Understanding UMAM Evaluation for Wetland Mitigation
The UMAM evaluation considers the condition of the wetland community in terms of surrounding landscape features, current wetland hydrology, and the wetland’s vegetative composition relative to a fully functional wetland of the same type.
An Environmental Consultant will evaluate the existing local development and infrastructure surrounding the wetland; the condition of adjacent uplands; the effect of adjacent roads, ditches and culverts on the flow of water into and out of the wetland; the prevalence of non-native invasive species; and the appropriateness of observed plants species, wildlife utilization, and vegetative community structure compared to the anticipated condition of a similar, unaltered wetland.
After assessing the site, the following scores will be applied to the outermost 25-ft of wetlands: Location and Landscape Support (7/10), Hydrology (7/10), and Community Structure (4/10). Combining these scores gives a combined UMAM score of 0.60 (18/30). Therefore, impacting one acre of this wetland habitat would result in a functional loss of 0.60 debit, requiring the purchase of 0.60 UMAM wetland mitigation credits from a wetland mitigation bank within the same watershed to offset these potential impacts.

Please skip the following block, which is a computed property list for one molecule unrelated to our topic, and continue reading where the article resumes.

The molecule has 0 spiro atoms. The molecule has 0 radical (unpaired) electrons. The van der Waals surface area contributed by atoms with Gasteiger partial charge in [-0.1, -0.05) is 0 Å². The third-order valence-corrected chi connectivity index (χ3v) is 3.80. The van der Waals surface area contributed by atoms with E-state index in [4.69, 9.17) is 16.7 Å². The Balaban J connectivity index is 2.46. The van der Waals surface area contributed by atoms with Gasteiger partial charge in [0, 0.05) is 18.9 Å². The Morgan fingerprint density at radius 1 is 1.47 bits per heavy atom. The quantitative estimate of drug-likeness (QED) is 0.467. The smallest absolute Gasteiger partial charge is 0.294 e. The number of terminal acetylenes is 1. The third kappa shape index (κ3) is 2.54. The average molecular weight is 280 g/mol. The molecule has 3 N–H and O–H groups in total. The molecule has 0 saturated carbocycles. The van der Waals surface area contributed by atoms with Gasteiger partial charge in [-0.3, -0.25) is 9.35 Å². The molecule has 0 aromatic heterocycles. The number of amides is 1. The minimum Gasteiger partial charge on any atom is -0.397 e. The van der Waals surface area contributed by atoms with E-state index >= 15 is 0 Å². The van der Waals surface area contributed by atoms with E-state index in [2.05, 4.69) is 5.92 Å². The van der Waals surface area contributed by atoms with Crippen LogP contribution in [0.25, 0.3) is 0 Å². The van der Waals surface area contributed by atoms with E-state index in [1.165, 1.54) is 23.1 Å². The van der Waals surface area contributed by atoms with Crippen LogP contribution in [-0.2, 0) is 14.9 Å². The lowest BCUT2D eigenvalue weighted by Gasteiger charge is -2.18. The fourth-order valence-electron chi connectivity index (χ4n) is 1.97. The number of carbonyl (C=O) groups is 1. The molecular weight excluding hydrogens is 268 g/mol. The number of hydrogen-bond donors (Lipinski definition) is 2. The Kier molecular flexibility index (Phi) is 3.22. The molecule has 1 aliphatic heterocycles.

Once you are ready to proceed with development, you will need to have a professional surveyor create a property boundary survey that includes the wetlands. The survey, along with a detailed development plan, could then be submitted as part of any application for a construction permit. Furthermore, you will be required to obtain an Environmental Resource Permit (ERP) from the State and applicable wetland permits from the county prior to impacting the wetland habitat if wetland impacts are necessary.
Minor, unavoidable impacts for a reasonable use of the property are generally permitted. However, regulators will require that you minimize the wetland impacts as much as possible. The agencies with jurisdictional responsibility make the final determination as to wetland/surface water extent and qualitative function.